On 5 February 2003 then US secretary of state Colin Powell presented a dossier to the UN Security Council with reasons for why the world should go to war against Iraq. One reason was the existence of a chemical weapons plant, ‘Chlorine Plant Falluja 2’, situated 50 miles outside of Baghdad, which the US claimed was a key component in Iraq’s chemical warfare arsenal and which even the cautious Hans Blix, the former UN chief weapons inspector, had sad might need to be destroyed.
Given that the dossier was also used by Britain to justify the invasion of Iraq, it is somewhat ironic that it was the British government that had been responsible for building the £14m factory 17 years before. In 1985 the Export Credits Guarantee Department (ECGD), a government agency that funds or insures British corporations wanting to do business in high-risk areas overseas, had provided insurance to a British subsidiary of the German company Uhde Ltd so that it could set up the plant in Iraq.
Did the British government know that this plant it was underwriting with British taxpayer money could be used to develop chemical weapons? Uh, yes. At the time, senior government officials wrote that there was a ‘strong possibility’ that the plant was intended by the Iraqis to make mustard gas. The Ministry of Defence warned that the factory could be used to make chemical weapons, noting that the chlorine it would produce could ‘be used in the manufacture of phosphorus trichloride, a key nerve agent precursor’. Foreign Office minister Richard Luce went so far as to express concern that this deal would ruin Britain’s image if news of it were to get out, and counselled: ‘I consider it essential everything possible be done to oppose the proposed sale and deny the company concerned ECGD cover.’ Nevertheless, the Tory trade minister at the time, Paul Channon, revealed all too clearly where the government’s priorities lay: ‘A ban would do our other trade prospects in Iraq no good,’ Channon said.
Those ‘other prospects’ turned out to be lucrative arms deals. For example, ECGD insurance worth £42m enabled the radio manufacturer Racal to ship several sophisticated Jaguar V radios to Saddam Hussein’s army in 1985, radios that enabled Saddam to overcome enemy jamming on the battlefield. In 1987 Marconi was given ECGD funding to sell Armets – the Artillery Metrological System, the purpose of which is to facilitate accurate artillery fire – to the Iraqi army. And in 1988 Tripod Engineering was given ECGD backing to sell a fighter pilot training complex to the Iraqi air force, and Thorn EMI got ECGD insurance for a contract to ship Cymbeline mortar-locating radar to the Iraqi army. The British government even continued to issue export credits to Iraq after British journalist Farzad Bazoft was executed by Saddam in 1990.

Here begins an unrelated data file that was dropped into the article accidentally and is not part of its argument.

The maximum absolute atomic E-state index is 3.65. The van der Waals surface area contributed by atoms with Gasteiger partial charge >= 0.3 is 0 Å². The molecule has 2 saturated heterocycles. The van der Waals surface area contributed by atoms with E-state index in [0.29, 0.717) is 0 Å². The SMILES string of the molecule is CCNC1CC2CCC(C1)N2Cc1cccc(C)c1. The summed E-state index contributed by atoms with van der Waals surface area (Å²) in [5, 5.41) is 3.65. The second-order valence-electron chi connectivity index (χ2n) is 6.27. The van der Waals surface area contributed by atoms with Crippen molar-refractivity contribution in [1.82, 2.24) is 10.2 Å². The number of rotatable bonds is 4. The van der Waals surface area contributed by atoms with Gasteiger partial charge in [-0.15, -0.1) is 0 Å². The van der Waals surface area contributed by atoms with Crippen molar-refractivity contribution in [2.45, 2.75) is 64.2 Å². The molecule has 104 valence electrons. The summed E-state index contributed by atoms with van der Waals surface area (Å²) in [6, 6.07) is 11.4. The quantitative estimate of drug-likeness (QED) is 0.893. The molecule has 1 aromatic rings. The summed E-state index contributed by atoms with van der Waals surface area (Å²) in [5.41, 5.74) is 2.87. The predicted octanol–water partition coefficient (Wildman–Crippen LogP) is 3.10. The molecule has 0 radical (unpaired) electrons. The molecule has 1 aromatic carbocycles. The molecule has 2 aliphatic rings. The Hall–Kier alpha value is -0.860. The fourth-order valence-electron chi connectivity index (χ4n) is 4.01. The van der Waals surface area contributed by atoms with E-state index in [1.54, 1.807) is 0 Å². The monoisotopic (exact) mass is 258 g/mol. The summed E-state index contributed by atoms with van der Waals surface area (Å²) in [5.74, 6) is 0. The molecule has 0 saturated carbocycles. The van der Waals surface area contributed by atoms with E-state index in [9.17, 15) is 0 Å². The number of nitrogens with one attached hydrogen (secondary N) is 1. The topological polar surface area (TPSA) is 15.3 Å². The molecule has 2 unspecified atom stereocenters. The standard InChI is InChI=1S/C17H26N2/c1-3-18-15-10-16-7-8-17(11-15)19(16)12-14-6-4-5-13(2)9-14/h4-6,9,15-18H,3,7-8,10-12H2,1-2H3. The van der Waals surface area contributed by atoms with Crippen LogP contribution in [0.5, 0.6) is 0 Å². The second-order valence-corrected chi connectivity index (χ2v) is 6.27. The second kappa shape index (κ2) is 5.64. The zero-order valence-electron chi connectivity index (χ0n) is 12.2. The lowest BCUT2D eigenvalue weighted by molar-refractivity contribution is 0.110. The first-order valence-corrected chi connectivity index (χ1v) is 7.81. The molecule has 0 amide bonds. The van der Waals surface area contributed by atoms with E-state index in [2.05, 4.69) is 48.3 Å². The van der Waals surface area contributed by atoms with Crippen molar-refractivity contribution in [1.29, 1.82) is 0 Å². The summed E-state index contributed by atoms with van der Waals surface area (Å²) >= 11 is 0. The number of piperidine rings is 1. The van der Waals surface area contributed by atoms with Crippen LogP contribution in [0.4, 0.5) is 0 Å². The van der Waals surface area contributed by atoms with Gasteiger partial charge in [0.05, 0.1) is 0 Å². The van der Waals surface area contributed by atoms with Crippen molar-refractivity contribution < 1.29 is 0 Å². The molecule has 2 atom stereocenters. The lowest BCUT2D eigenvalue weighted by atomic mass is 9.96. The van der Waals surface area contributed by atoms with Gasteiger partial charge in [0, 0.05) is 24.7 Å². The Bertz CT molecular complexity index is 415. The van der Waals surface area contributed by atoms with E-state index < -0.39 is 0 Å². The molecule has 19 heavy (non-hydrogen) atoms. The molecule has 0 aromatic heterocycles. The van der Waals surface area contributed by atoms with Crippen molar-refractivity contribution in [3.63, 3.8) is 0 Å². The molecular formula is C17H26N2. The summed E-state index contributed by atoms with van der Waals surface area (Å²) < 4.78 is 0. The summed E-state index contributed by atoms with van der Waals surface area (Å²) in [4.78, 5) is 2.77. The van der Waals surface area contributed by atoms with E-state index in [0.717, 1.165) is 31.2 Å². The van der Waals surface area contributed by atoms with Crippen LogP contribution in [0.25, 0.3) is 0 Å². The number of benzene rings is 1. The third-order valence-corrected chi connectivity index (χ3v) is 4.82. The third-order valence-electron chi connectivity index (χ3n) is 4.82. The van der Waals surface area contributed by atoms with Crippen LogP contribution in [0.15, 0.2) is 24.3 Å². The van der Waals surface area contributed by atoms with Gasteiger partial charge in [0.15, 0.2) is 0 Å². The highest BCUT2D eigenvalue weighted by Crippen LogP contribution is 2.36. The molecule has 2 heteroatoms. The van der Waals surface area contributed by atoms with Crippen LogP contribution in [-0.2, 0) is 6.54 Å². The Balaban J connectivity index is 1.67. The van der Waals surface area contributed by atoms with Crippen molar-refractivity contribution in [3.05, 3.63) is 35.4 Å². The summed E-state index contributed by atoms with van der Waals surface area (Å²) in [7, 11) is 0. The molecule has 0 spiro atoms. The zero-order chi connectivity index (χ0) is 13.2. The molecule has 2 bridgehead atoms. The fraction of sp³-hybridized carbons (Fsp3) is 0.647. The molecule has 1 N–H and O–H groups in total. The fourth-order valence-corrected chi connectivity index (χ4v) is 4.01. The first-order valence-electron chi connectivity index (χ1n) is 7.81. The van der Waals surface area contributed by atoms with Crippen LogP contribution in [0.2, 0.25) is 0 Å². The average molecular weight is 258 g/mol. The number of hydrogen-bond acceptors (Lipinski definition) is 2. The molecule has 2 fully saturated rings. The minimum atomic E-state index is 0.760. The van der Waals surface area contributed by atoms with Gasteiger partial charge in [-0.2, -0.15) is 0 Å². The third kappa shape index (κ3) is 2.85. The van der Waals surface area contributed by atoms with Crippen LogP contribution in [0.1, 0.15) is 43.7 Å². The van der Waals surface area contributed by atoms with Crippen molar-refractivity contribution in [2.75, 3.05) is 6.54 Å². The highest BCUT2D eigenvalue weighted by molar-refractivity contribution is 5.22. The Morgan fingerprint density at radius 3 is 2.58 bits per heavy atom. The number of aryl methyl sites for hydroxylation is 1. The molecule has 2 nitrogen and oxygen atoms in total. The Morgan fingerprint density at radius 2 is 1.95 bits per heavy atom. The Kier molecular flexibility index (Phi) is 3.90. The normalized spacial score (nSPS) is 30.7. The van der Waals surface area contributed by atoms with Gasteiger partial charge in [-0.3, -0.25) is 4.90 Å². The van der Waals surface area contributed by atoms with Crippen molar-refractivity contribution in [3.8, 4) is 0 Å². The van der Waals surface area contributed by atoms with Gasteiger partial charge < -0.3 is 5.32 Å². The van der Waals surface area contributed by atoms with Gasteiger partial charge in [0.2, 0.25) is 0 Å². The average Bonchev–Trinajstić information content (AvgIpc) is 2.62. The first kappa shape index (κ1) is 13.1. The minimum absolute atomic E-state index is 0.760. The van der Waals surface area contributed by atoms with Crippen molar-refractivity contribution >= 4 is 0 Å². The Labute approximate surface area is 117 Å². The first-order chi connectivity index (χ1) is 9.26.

And it wasn’t just the British whose export credit agencies (ECAs) were underwriting sales by domestic companies to dubious and dangerous projects in Iraq during Saddam’s reign, or even financing the entire deals themselves. Pretty much the whole world was at it.
At the same time as the British were smoothing the way for Uhde, the White House, for example, was pressuring the US Export-Import Bank (Ex-Im) to approve financing for a new oil pipeline in Iraq, a pipeline that US engineering giant Bechtel would build if the deal went ahead. ‘The State Department has exerted strong pressure on Ex-Im to make additional credits available… for this pipeline,’ noted Bechtel official HC Clark in an internal memo in February 1984. This despite the fact that the horrors of Saddam’s reign were well-known, and reports of his gassing of thousands of Iranian troops with chemical weapons during the Iran-Iraq war had received public attention.